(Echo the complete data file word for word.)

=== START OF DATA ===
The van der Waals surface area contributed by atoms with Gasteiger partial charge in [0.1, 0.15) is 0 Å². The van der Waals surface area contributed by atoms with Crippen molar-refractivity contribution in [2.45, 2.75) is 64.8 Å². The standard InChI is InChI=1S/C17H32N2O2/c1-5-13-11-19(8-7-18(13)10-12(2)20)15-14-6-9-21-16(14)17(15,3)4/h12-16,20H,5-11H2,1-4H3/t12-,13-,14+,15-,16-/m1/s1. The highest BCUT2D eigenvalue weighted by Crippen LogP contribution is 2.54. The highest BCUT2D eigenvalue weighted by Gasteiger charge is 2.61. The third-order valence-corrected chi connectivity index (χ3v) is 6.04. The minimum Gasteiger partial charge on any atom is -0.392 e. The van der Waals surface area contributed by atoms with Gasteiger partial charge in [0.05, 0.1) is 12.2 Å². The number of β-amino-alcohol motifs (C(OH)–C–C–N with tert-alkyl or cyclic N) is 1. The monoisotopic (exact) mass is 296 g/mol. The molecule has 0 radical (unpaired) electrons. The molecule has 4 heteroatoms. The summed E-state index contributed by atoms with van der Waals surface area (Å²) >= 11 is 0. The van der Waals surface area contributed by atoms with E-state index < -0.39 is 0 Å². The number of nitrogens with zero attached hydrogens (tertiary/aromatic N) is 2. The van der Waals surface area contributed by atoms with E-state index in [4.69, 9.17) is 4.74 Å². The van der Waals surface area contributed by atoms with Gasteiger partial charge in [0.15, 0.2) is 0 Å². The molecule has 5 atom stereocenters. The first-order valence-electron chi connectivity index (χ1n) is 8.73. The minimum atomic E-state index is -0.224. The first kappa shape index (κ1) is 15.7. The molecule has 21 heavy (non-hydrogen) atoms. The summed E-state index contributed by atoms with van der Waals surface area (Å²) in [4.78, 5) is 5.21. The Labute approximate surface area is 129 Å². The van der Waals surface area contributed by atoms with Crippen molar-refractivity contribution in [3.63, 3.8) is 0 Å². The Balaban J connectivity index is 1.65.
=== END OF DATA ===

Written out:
The van der Waals surface area contributed by atoms with Gasteiger partial charge in [0.1, 0.15) is 0 Å². The van der Waals surface area contributed by atoms with Crippen molar-refractivity contribution in [2.45, 2.75) is 64.8 Å². The standard InChI is InChI=1S/C17H32N2O2/c1-5-13-11-19(8-7-18(13)10-12(2)20)15-14-6-9-21-16(14)17(15,3)4/h12-16,20H,5-11H2,1-4H3/t12-,13-,14+,15-,16-/m1/s1. The highest BCUT2D eigenvalue weighted by Crippen LogP contribution is 2.54. The highest BCUT2D eigenvalue weighted by Gasteiger charge is 2.61. The third-order valence-corrected chi connectivity index (χ3v) is 6.04. The minimum Gasteiger partial charge on any atom is -0.392 e. The van der Waals surface area contributed by atoms with Gasteiger partial charge in [0.05, 0.1) is 12.2 Å². The number of β-amino-alcohol motifs (C(OH)–C–C–N with tert-alkyl or cyclic N) is 1. The monoisotopic (exact) mass is 296 g/mol. The molecule has 0 radical (unpaired) electrons. The molecule has 4 heteroatoms. The summed E-state index contributed by atoms with van der Waals surface area (Å²) >= 11 is 0. The van der Waals surface area contributed by atoms with E-state index < -0.39 is 0 Å². The number of nitrogens with zero attached hydrogens (tertiary/aromatic N) is 2. The van der Waals surface area contributed by atoms with E-state index in [4.69, 9.17) is 4.74 Å². The van der Waals surface area contributed by atoms with Gasteiger partial charge in [0.15, 0.2) is 0 Å². The molecule has 5 atom stereocenters. The first-order valence-electron chi connectivity index (χ1n) is 8.73. The minimum atomic E-state index is -0.224. The first kappa shape index (κ1) is 15.7. The molecule has 21 heavy (non-hydrogen) atoms. The summed E-state index contributed by atoms with van der Waals surface area (Å²) in [4.78, 5) is 5.21. The Labute approximate surface area is 129 Å². The van der Waals surface area contributed by atoms with Crippen molar-refractivity contribution in [3.63, 3.8) is 0 Å². The Balaban J connectivity index is 1.65.